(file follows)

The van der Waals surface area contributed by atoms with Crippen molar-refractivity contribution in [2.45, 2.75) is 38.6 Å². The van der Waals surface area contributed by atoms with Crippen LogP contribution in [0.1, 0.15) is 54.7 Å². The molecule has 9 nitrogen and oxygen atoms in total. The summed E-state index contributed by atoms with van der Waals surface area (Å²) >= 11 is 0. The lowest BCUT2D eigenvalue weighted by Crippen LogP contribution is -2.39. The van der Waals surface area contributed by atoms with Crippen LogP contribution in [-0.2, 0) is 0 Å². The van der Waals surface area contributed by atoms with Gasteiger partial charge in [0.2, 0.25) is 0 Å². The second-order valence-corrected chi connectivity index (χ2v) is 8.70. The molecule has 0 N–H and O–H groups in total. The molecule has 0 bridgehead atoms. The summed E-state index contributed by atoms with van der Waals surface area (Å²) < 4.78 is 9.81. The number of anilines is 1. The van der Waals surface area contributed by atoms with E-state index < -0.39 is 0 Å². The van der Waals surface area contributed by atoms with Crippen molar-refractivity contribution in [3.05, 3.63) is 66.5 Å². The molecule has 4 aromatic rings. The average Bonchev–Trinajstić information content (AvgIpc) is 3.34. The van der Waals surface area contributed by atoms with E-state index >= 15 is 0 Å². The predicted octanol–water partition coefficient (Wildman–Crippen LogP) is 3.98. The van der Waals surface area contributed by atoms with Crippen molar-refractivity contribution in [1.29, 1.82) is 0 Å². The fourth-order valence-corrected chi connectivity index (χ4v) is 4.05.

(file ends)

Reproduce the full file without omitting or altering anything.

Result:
The van der Waals surface area contributed by atoms with Crippen molar-refractivity contribution in [2.45, 2.75) is 38.6 Å². The van der Waals surface area contributed by atoms with Crippen LogP contribution in [0.1, 0.15) is 54.7 Å². The molecule has 9 nitrogen and oxygen atoms in total. The summed E-state index contributed by atoms with van der Waals surface area (Å²) >= 11 is 0. The lowest BCUT2D eigenvalue weighted by Crippen LogP contribution is -2.39. The van der Waals surface area contributed by atoms with Crippen LogP contribution in [-0.2, 0) is 0 Å². The van der Waals surface area contributed by atoms with Gasteiger partial charge in [0.2, 0.25) is 0 Å². The second-order valence-corrected chi connectivity index (χ2v) is 8.70. The molecule has 0 N–H and O–H groups in total. The molecule has 0 bridgehead atoms. The summed E-state index contributed by atoms with van der Waals surface area (Å²) < 4.78 is 9.81. The number of anilines is 1. The van der Waals surface area contributed by atoms with E-state index < -0.39 is 0 Å². The van der Waals surface area contributed by atoms with Crippen molar-refractivity contribution in [3.05, 3.63) is 66.5 Å². The molecule has 4 aromatic rings. The average Bonchev–Trinajstić information content (AvgIpc) is 3.34. The van der Waals surface area contributed by atoms with E-state index >= 15 is 0 Å². The predicted octanol–water partition coefficient (Wildman–Crippen LogP) is 3.98. The van der Waals surface area contributed by atoms with Crippen molar-refractivity contribution in [1.29, 1.82) is 0 Å². The fourth-order valence-corrected chi connectivity index (χ4v) is 4.05.